If the government wants to count wasted time, perhaps it should start valuing that of commuters arriving late for work because of train delays, motorway hold-ups and the like. I’m sure that sorting out some of these would produce far more “time savings” than HS2 at far lower cost.

    • Denis Cooper
      Posted October 30, 2013 at 4:09 pm | Permalink

      They could also think about the loads of time people have to spend filling out their unnecessarily complicated forms.

    • English Pensioner
      Posted October 30, 2013 at 6:31 pm | Permalink

      A further thought. A company considering a project like this wouldn’t count its customers’ time saving as part of their balance sheet; they wouldn’t get any money from such savings to pay off their borrowings.

  15. cosmic
    Posted October 30, 2013 at 11:24 am | Permalink

    Instead of there being clear reasons for HS2 and from them a determination to do it, there’s a blind determination to go for it, and we’re seeing post facto justification being cobbled together. The rationale certainly seems to be shifting sands rather than rock.

    I really can’t see why the government is so attached to this idea. It looks like a serious vote loser in Tory heartlands affected and it’s hardly likely to do anything for their prospects in the north. Most Conservatives are naturally opposed to huge public expenditure for no obvious advantage.

    Added to which Labour is playing cat and mouse with cancelling it and will no doubt do so when they think it’s of maximum advantage.

  16. Winston Smith
    Posted October 30, 2013 at 12:08 pm | Permalink

    Let’s make things very clear. LibLabCon are all in favour of HS2. The route has been decided and no matter how they lie and prevaricate, if you continue to vote for the 3 main parties, HS2 WILL happen.

  17. Mike Wilson
    Posted October 30, 2013 at 12:15 pm | Permalink

    I just don’t get it. Why are they determined to do this? Most people don’t want it. Heaven knows there are plenty of other things to spend money on. It’s all very strange.

    • stred
      Posted October 30, 2013 at 9:48 pm | Permalink

      You don’t get a tax-free EU job unless you obey orders.

  18. David Hope
    Posted October 30, 2013 at 1:58 pm | Permalink

    Why is it not possible to just add more tracks alongside existing ones in order to boost capacity. Surely this wouldn’t be too hard for large sections of the routes. Certainly a lot cheaper than an entirely new route you’d think.

    Given what has been found about journey times – i.e. savings are minimal with the new trains coming in soon on existing lines, surely we should just concentrate on capacity where constrained.

  19. Fairweather
    Posted October 30, 2013 at 2:24 pm | Permalink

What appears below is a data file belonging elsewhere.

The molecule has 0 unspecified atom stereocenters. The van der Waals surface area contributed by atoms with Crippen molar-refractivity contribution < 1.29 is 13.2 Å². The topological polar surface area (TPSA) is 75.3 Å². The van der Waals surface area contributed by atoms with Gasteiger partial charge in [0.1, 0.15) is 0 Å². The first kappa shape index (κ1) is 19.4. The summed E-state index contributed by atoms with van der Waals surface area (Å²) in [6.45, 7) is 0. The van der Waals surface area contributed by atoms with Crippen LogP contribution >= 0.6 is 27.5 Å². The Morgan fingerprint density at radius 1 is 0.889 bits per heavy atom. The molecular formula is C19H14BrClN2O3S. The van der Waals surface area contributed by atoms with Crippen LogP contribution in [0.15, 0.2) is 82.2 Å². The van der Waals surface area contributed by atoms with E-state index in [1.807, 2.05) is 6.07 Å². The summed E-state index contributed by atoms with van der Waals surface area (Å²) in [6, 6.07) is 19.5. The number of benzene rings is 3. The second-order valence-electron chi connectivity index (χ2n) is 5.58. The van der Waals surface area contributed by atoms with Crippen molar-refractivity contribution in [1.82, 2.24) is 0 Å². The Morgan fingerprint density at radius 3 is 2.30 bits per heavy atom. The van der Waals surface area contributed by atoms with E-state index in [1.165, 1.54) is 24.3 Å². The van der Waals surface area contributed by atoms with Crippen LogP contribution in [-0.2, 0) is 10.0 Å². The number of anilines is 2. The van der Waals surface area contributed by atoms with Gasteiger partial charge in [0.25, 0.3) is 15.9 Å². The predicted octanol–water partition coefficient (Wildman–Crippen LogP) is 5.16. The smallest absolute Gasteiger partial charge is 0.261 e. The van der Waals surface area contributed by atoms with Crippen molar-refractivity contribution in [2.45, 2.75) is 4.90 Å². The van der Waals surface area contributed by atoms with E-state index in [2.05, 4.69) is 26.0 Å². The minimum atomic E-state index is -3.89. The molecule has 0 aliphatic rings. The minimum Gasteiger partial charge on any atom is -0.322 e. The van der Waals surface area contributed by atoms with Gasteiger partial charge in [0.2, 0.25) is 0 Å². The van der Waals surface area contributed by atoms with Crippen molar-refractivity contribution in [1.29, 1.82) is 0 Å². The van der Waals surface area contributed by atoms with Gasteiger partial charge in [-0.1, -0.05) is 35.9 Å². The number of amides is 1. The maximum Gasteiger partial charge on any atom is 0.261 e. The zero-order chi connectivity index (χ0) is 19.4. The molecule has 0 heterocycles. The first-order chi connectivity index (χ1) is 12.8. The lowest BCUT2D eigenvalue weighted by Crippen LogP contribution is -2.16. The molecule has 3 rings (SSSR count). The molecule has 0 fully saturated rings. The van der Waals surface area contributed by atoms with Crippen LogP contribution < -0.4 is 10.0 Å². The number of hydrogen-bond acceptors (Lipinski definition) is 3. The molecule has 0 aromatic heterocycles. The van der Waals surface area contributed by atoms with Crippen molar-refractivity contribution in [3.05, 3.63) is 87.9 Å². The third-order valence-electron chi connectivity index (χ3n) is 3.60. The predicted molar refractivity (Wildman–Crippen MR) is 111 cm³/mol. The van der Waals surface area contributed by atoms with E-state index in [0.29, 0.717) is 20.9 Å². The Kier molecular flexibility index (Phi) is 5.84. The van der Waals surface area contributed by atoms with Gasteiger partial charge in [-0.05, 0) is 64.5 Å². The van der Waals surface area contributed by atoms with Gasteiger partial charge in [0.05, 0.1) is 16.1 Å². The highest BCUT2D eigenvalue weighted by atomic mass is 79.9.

Has anyone considered that in 20 or so years time cars will drive themselves?
    We will simply programme in our destination and the car will take us there. Work /reading etc. can be done en route and trains will become less and less used as the technology progresses
    These cars are already being tried out in America
    You only have to see how technology and our lives have changed in the last 20 years. E.g. Hardly anyone had a mobile phone then let alone sat Nav

    Reply Indeed – a technology I have written about before and welcome.A trial is soon to be underway in Milton Keynes.

    • Credible
      Posted October 30, 2013 at 4:02 pm | Permalink

      Cars that drive themselves – how boring will that be!?

      But if we don’t have to drive they could then be fitted out with a nice sofa, telly, computer, games console and mini bar. We could program in a mystery tour for an hour or so to chill out or do some work in peace. No need for garden sheds anymore.

      Although, weren’t we supposed to have flying cars by now?

      I quite like trains. Fast ones are better than slow ones, but not if they don’t go to where I live.

    • uanime5
      Posted October 30, 2013 at 4:29 pm | Permalink

      The problem with cars that drive themselves is that they still require parking spaces at their destination, unlike people who travel by train (unless you want to double your fuel bill by having you car drive home, then back again). So without automated car parks that can hold more cars than regular car parks trains will continue to be used.

      • English Pensioner
        Posted October 30, 2013 at 6:25 pm | Permalink

        What about Park & Ride? I use it when I go to Oxford and its very convenient. A steady drive along the M40/A40, and park just outside of the ring road before the congestion starts.